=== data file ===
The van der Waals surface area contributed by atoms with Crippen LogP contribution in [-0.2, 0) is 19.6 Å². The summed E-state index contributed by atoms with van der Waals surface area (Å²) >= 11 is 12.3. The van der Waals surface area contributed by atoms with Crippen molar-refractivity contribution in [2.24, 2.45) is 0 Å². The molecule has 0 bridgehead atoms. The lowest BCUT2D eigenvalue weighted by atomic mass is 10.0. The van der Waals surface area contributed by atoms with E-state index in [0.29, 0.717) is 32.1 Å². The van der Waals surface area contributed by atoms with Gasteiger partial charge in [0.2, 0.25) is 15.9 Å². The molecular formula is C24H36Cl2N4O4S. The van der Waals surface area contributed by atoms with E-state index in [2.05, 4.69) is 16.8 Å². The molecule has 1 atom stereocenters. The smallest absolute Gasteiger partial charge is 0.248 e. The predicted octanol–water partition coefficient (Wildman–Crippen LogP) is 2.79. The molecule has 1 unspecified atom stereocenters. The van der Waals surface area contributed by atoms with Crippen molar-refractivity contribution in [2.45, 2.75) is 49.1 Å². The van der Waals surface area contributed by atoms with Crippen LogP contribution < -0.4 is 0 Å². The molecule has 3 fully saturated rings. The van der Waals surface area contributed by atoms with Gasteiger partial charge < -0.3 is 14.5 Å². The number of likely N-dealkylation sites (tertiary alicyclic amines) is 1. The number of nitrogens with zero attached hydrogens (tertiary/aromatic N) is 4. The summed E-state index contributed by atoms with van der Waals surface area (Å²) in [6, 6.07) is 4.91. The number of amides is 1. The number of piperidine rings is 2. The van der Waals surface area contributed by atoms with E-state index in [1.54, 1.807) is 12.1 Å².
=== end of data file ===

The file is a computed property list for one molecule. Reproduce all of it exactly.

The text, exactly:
The van der Waals surface area contributed by atoms with Crippen LogP contribution in [-0.2, 0) is 19.6 Å². The summed E-state index contributed by atoms with van der Waals surface area (Å²) >= 11 is 12.3. The van der Waals surface area contributed by atoms with Crippen molar-refractivity contribution in [2.24, 2.45) is 0 Å². The molecule has 0 bridgehead atoms. The lowest BCUT2D eigenvalue weighted by atomic mass is 10.0. The van der Waals surface area contributed by atoms with E-state index in [0.29, 0.717) is 32.1 Å². The van der Waals surface area contributed by atoms with Gasteiger partial charge in [0.2, 0.25) is 15.9 Å². The molecular formula is C24H36Cl2N4O4S. The van der Waals surface area contributed by atoms with E-state index in [2.05, 4.69) is 16.8 Å². The molecule has 1 atom stereocenters. The smallest absolute Gasteiger partial charge is 0.248 e. The predicted octanol–water partition coefficient (Wildman–Crippen LogP) is 2.79. The molecule has 1 unspecified atom stereocenters. The van der Waals surface area contributed by atoms with Crippen molar-refractivity contribution in [2.45, 2.75) is 49.1 Å². The van der Waals surface area contributed by atoms with Crippen LogP contribution < -0.4 is 0 Å². The molecule has 3 fully saturated rings. The van der Waals surface area contributed by atoms with Gasteiger partial charge < -0.3 is 14.5 Å². The number of likely N-dealkylation sites (tertiary alicyclic amines) is 1. The number of nitrogens with zero attached hydrogens (tertiary/aromatic N) is 4. The summed E-state index contributed by atoms with van der Waals surface area (Å²) in [6, 6.07) is 4.91. The number of amides is 1. The number of piperidine rings is 2. The van der Waals surface area contributed by atoms with E-state index in [1.54, 1.807) is 12.1 Å².